SBA Paycheck Protection Program (PPP) Loans
Under the CARES Act, the US Small Business Administration (SBA) will fund $350 billion in potentially-forgivable small business loans to help US small businesses maintain payroll and weather the
COVID-19 RELIEF IS HERE.
Low Interest Rate
1% fixed rate APR for the life of the loan
Payments deferred for 6 months, up to 12 months for qualifying borrowers
On qualified uses like payroll, mortgage interest, rent, and utilities
Paycheck Protection Program (PPP) Loans
Small businesses need a lifeline right now, and the federal government has stepped up to offer Paycheck Protection Program loans. Because of the pared-down SBA requirements for PPP loans, more small businesses will qualify for the SBA coronavirus loans than previous SBA loan options.
Paycheck Protection Program Loan Requirements
Your business (or nonprofit) was in operation as of February 15, 2020 You’re an independent contractor or sole proprietor, or your business/organization has either employees or independent contractors for whom they have associated payroll costs That’s it.
What Paycheck Protection
Program Loans Are For
How Paycheck Protection
Program Loans Are Calculated
PPP loans are calculated based on 2.5 times your business’s (or organization’s) monthly payroll costs. Payroll costs include compensation, as outlined above, along with other payroll-related costs like retirement payments, state and local taxes on payroll, payment for vacation or paid leave, group healthcare costs, and allowances for separation or dismissal. For a comprehensive outline of what is used and excluded, you can visit our PPP calculator, where you can also get an estimate on your potential PPP loan size.
Are SBA PPP Loans the Same as Disaster Loans?
Do You Have to Prove Economic Injury?
With an EIDL, or disaster loan, small businesses need to prove they’ve experienced “substantial economic injury.” Unlike disaster loans, PPP loans under the CARES Act are funded with the presumption that your business has experienced the negative impact of COVID-19. They are not tied directly to economic losses suffered as a result of the disaster.
When Do Paycheck Protection Program Loan Payments Start?
For portions of the loan that are not forgiven, payments are deferred for the first 6 months. Payments can be deferred up to 12 months for qualifying borrowers.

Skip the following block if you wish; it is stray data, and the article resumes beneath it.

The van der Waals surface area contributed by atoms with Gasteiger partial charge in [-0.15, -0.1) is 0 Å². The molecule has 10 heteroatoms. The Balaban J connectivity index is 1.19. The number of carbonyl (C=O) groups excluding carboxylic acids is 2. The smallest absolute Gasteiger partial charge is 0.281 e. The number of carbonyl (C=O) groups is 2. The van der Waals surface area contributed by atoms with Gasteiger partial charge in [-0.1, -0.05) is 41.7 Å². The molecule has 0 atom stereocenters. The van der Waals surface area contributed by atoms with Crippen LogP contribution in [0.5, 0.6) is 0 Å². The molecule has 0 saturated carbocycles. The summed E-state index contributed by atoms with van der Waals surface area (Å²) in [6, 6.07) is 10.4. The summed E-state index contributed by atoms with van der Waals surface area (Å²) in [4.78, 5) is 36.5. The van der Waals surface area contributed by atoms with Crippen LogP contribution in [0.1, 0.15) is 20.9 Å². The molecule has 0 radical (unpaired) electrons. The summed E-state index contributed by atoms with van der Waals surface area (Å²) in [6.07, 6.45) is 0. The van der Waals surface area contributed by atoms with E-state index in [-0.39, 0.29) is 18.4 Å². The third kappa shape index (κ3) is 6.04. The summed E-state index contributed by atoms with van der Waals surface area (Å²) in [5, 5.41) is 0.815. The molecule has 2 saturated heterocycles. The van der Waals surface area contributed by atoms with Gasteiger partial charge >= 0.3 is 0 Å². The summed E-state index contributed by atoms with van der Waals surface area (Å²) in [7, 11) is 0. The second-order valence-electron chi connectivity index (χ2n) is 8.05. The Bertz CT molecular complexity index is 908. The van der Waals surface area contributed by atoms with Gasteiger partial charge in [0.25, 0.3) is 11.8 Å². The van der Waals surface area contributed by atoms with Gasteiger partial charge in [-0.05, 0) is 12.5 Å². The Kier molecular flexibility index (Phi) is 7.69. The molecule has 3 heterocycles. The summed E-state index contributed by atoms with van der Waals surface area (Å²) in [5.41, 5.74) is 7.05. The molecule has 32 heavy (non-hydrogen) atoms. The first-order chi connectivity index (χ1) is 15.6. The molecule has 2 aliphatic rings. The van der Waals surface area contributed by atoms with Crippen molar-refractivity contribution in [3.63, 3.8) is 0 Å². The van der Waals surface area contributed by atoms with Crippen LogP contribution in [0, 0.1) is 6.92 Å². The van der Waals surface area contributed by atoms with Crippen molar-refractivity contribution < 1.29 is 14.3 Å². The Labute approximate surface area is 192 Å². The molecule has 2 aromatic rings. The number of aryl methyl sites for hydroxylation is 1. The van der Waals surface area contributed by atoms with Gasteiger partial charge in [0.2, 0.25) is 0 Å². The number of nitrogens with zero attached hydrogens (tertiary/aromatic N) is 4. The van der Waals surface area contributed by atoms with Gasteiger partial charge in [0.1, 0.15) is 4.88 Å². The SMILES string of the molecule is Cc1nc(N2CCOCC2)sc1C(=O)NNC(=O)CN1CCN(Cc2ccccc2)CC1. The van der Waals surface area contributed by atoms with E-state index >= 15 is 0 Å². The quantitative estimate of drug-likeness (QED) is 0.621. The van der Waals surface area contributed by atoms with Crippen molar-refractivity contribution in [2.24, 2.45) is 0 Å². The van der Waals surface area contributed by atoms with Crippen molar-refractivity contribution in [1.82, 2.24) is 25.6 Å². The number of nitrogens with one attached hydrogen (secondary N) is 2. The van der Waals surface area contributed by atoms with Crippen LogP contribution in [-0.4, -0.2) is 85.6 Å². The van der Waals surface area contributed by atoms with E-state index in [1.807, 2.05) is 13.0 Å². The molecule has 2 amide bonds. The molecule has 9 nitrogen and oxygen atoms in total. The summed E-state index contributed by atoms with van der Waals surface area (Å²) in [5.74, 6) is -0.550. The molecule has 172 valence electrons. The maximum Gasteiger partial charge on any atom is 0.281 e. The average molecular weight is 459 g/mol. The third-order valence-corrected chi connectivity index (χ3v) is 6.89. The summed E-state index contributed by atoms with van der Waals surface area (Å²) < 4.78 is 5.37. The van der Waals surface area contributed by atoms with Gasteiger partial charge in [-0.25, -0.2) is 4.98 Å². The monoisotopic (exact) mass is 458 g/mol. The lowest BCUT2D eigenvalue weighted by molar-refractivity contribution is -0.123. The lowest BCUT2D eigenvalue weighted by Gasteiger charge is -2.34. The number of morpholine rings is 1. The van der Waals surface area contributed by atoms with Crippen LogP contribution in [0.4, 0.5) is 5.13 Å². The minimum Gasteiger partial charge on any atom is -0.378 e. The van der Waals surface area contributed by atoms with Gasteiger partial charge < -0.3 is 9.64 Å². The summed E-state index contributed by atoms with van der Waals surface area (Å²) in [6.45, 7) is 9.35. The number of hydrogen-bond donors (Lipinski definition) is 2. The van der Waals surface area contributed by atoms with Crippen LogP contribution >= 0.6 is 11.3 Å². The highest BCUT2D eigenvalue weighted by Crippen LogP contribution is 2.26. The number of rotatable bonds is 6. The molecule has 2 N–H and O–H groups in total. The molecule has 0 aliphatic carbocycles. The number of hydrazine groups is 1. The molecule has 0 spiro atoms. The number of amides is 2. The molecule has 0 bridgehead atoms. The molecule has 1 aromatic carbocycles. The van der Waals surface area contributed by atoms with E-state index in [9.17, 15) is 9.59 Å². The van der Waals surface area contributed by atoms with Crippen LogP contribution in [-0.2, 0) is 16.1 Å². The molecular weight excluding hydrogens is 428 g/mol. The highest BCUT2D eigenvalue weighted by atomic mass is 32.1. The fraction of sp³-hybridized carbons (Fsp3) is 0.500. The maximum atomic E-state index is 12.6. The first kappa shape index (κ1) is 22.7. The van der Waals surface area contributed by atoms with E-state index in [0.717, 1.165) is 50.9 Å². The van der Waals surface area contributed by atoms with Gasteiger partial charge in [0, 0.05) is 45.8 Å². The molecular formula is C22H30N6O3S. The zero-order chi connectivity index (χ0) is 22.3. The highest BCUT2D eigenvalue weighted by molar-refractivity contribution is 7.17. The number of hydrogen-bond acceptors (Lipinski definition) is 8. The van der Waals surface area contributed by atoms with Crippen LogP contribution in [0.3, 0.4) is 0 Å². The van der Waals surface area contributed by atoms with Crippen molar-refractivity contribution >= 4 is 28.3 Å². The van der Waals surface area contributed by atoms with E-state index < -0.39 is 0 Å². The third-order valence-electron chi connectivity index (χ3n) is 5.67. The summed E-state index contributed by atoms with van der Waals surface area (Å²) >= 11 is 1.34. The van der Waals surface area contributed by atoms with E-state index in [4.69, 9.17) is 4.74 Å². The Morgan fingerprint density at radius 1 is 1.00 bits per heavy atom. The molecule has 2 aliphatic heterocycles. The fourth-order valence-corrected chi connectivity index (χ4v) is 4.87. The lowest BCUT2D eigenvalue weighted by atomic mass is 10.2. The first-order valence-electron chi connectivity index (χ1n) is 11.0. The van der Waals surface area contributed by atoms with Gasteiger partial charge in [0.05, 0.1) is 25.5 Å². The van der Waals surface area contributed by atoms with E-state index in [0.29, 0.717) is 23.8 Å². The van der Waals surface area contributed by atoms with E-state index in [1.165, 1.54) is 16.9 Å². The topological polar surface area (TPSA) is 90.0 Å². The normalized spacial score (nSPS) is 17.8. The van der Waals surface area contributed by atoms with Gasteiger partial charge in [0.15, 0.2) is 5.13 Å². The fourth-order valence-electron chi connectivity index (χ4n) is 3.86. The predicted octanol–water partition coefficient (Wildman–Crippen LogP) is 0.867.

Can You Get a PPP Loan If You Have Other Loans?
Yes, you can qualify for a PPP loan even if you already have other loans, including other SBA loans. You cannot use the funds from PPP loans and other loans for duplicate use at the same time. For example, if you use a disaster loan (EIDL or loan advance) to pay your business’s May rent, you cannot also apply for a PPP loan to cover May rent.
Paycheck Protection Program Forgiveness
PPP loans are eligible to be forgiven, up to 100% of the loan principal. Here’s what you need to know about what qualifies, how to apply, and how to calculate your potential PPP loan forgiveness.
Costs and Payments Eligible for Forgiveness
Any costs incurred and payments made in the first 8 weeks of the loan, following the origination date, under these set categories are eligible for forgiveness:
- Payroll costs (as listed above)
- Mortgage interest payments (but not payments on the principal)
Calculating Your PPP Loan Forgiveness Amount
Because the SBA expects a high number of applicants for PPP loans, no more than 25% of the forgiven amount can be for non-payroll costs (i.e., mortgage interest, rent, and utilities). If your business has laid off employees, that will also affect how much your loan can be forgiven. The total effect on your PPP loan’s forgiveness-eligibility depends on some complicated math that your funding manager can walk you through to give you the specific answer for your business.
How to Apply for PPP Loan Forgiveness
To receive loan forgiveness, a borrower must apply to their lender with documents verifying payments (on mortgage interest, rent, and utilities) and payroll (number of employees, pay rates, including IRS payroll tax filings and state income, payroll, and unemployment insurance filings). These documents must be certified from a representative of the business that the information is true.